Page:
A Map of Estonia
This is a Map of Estonia which may be useful if you also want to visit other cities. I would suggest to visit Parnu Estonia's summer capital and Tartu which is and was very popular for its university!
And from Tallinn, if I'm not wrong, you can reach St. Petersburg Russia in about 6 hours by bus..
Don't miss your VT notices!
A good and central place for a quick mail check is the little coffee bar in this (rather posh) shopping centre. Prices seem to vary winter and summer; the most I paid was about 60 krooni/hour around midsummer.
At the corner of Viru and Vene, computers are under the stairs.
Estonian is one of the smallest languages in Europe, with only around a million speakers. It isn't even dominant within its own borders, with a large minority of ethnic Russians who often don't, or won't, speak Estonian. It's also not an easy language to learn, being a member of the Uralic language group that includes Hungarian and Finnish, and not a lot else.
The language may share the difficult and complex grammatical rules of Hungarian and Finnish, but thankfully, due to Estonia's diverse history, it has taken on many loan words from other languages. The strongest influence has been Germanic, which makes it much easier for speakers of those languages, like the English and especially Germans, to pick up a little Estonian.
About 25% of Estonian language is directly or indirectly related to English, coming from Low Saxon and High German. Words like pannkook (pancake), ruum (room), salat (salad) and paber (paper) will be immediately understandable to English speakers. If you understand some German you'll feel very much at home.
Many Estonians speak English, especially those who come into contact with tourists, but a few words of Estonian will make a good impression on anyone. It also shows respect to make an effort, and not assume people speak English (a sin I am often guilty of). Here are a few common examples:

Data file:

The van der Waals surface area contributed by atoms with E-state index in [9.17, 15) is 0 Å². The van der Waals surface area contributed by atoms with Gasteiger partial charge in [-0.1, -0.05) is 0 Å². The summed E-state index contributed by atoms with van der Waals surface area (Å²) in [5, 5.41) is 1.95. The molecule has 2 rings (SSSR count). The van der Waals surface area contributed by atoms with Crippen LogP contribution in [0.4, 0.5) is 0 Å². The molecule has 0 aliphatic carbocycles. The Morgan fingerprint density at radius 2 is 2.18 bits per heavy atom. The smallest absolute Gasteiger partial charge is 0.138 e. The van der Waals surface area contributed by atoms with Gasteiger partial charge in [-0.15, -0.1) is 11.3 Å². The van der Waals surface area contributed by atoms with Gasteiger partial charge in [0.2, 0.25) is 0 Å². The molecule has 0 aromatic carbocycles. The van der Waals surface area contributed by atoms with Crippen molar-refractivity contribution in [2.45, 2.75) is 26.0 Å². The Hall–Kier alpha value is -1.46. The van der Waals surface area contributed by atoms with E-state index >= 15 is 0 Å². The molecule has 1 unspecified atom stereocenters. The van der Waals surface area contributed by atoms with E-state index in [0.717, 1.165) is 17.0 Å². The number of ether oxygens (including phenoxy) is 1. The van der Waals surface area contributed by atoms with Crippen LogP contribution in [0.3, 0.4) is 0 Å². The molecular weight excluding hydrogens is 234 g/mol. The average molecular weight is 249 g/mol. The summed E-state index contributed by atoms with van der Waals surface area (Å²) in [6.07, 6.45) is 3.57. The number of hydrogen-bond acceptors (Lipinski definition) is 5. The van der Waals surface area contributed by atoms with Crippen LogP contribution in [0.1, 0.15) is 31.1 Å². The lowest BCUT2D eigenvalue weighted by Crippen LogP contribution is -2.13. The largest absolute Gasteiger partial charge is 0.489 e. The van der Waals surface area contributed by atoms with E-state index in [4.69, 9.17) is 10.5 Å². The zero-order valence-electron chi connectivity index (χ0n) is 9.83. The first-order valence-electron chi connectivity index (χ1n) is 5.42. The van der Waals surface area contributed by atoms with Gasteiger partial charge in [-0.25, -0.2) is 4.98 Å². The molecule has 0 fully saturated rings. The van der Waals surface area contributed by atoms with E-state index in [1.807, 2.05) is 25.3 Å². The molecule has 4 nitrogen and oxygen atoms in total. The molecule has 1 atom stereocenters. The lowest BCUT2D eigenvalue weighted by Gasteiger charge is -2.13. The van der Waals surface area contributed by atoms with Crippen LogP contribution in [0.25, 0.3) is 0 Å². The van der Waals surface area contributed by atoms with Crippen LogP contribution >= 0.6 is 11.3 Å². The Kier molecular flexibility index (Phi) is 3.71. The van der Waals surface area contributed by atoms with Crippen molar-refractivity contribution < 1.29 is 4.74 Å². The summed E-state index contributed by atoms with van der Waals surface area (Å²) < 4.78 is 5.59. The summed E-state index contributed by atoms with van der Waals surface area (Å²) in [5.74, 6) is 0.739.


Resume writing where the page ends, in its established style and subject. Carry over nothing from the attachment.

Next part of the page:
tere = hello (teh-reh and roll the r)
palun = please (pa-lun)
tanan = thanks (ta-nahn)
ja = yes; ei = no (ya/aye)
vabanda = excuse me (vah-bahn-dah)
tsau = goodbye (like Italian ciao)
Some Estonian words sound very rude in English. If you want some fun, and aren't easily offended, you can ask an Estonian, preferably a woman, to say "12 months" or "1002" in English.
English is widely understood in Tallinn.
It seems that Tallinn is really marketing its medieval past and heritage rather than it's Russian one, trying to make a clean break, as it were.
This picture is of the Kiek in the Kok museum about Medieval Tallinn.
The Botanical Gardens
The Tallinn Botanical Gardens are located near Pirita beach. The entrance to the park is free, if you want to go in and see the more exsotic plants you need to pay smth around 20 EEK. It's a gorgeous place, especially in the summer time. You can take a bus near Viru hotel, bus nr 1A for example.